Cloning of Farm Animals

Many constituents have raised with me the EU’s vote on the cloning of animals. My response is below:

Dear constituent,

Thank you for emailing me regarding the upcoming plenary vote on the report on cloning of animals kept and reproduced for farming purposes.

Your Labour MEPs fully support the report. We are of the opinion that the proposal made initially by the European Commission should go much further and completely ban the use of cloning in animal production for farm purposes of all animal species and as such, should take the form of a regulation. We also support a ban on the imports of germinal products from cloned animals and their descendants as well as the imports of food products from cloned animals and their descendants.

We believe that such a prohibition is necessary, in line with expectations of the public, concerns about welfare conditions of cloned animals, threats to biodiversity and the current situation in the European agricultural sector which does not need to resort to cloning in animal reproduction.

Moreover, we demand from the EU Member States to ensure that all animals imported into the EU are proven not to be clones or descendants thereof, and that no food or germinal products derived from clones or their offspring are imported into the EU. We expect the European Commission and the authorities of EU Member States to enforce this ban to apply in the entire EU single market.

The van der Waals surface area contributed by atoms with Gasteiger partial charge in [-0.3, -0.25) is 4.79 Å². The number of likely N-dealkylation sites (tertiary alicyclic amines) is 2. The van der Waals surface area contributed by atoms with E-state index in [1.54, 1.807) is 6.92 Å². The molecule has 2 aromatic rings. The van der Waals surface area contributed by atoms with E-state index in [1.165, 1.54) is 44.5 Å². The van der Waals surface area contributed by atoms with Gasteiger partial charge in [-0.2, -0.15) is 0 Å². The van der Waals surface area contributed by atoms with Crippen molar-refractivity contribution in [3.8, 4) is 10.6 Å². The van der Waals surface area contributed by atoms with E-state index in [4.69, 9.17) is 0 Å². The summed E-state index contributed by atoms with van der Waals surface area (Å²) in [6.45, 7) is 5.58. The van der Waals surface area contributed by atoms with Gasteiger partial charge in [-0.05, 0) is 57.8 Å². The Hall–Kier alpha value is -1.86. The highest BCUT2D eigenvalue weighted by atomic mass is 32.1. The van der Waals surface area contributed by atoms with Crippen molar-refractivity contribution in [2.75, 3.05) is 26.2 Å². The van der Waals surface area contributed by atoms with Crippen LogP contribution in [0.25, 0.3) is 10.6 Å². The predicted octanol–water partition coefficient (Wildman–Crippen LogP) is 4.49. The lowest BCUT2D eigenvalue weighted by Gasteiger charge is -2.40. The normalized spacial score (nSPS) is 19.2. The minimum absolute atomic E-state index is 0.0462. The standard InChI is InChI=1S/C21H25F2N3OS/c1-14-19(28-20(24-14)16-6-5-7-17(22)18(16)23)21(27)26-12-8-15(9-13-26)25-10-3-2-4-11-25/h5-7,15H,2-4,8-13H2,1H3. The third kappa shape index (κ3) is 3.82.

Importantly, the prohibition of placing on the EU market of cloned animals, their offspring and products derived from them would entail a requirement for the EU trading partners to introduce traceability and labelling requirements akin to those long implemented in the EU.

This will in effect benefit EU farmers, food producers and consumers by reinforcing the global outreach of Europe’s leading animal welfare and food standards. Furthermore, with pursuing a requirement of traceability and labelling, the EU would be able to inflict significant pressure on our partners in any trade negotiations. Labour MEP Jude Kirton-Darling led the work of the International Trade Committee for this legislation. She secured the inclusion of amendments in the committee to make the proposed temporary ban permanent and to broaden it to clones’ offspring, while ensuring that this would be compatible with the EU’s obligations in the World Trade Organisation.

Thank you once again for raising this important issue.

Kind regards

Afzal Khan MEP